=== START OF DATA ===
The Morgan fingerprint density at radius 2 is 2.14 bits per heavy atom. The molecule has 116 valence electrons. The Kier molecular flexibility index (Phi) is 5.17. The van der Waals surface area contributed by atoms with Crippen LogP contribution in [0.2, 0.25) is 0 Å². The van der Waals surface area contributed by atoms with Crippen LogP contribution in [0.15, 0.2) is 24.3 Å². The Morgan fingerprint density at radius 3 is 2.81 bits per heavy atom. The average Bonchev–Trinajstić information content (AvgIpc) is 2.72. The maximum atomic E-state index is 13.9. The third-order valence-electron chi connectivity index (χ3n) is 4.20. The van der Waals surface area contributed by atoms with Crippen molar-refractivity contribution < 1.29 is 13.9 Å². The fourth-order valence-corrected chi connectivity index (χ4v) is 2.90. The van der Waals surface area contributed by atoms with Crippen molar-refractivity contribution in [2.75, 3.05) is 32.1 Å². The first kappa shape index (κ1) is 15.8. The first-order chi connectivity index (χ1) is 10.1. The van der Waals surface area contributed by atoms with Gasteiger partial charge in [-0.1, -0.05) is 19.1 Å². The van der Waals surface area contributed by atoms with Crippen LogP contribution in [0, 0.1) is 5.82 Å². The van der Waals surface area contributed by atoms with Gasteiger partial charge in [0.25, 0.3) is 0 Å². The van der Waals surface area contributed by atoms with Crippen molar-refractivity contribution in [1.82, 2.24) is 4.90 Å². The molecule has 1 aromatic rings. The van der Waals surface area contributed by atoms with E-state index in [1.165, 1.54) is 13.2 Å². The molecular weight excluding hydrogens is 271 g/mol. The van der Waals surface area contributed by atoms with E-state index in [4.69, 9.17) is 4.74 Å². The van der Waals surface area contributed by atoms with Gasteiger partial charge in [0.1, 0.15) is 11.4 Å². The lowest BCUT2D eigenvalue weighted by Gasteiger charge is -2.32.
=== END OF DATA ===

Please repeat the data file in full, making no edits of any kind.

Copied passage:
The Morgan fingerprint density at radius 2 is 2.14 bits per heavy atom. The molecule has 116 valence electrons. The Kier molecular flexibility index (Phi) is 5.17. The van der Waals surface area contributed by atoms with Crippen LogP contribution in [0.2, 0.25) is 0 Å². The van der Waals surface area contributed by atoms with Crippen LogP contribution in [0.15, 0.2) is 24.3 Å². The Morgan fingerprint density at radius 3 is 2.81 bits per heavy atom. The average Bonchev–Trinajstić information content (AvgIpc) is 2.72. The maximum atomic E-state index is 13.9. The third-order valence-electron chi connectivity index (χ3n) is 4.20. The van der Waals surface area contributed by atoms with Crippen molar-refractivity contribution < 1.29 is 13.9 Å². The fourth-order valence-corrected chi connectivity index (χ4v) is 2.90. The van der Waals surface area contributed by atoms with Crippen molar-refractivity contribution in [2.75, 3.05) is 32.1 Å². The first kappa shape index (κ1) is 15.8. The first-order chi connectivity index (χ1) is 10.1. The van der Waals surface area contributed by atoms with Gasteiger partial charge in [-0.1, -0.05) is 19.1 Å². The van der Waals surface area contributed by atoms with Crippen LogP contribution in [0, 0.1) is 5.82 Å². The van der Waals surface area contributed by atoms with Gasteiger partial charge in [0.25, 0.3) is 0 Å². The van der Waals surface area contributed by atoms with Crippen molar-refractivity contribution in [1.82, 2.24) is 4.90 Å². The molecule has 1 aromatic rings. The van der Waals surface area contributed by atoms with E-state index in [1.165, 1.54) is 13.2 Å². The molecular weight excluding hydrogens is 271 g/mol. The van der Waals surface area contributed by atoms with E-state index in [4.69, 9.17) is 4.74 Å². The van der Waals surface area contributed by atoms with Gasteiger partial charge in [0.1, 0.15) is 11.4 Å². The lowest BCUT2D eigenvalue weighted by Gasteiger charge is -2.32.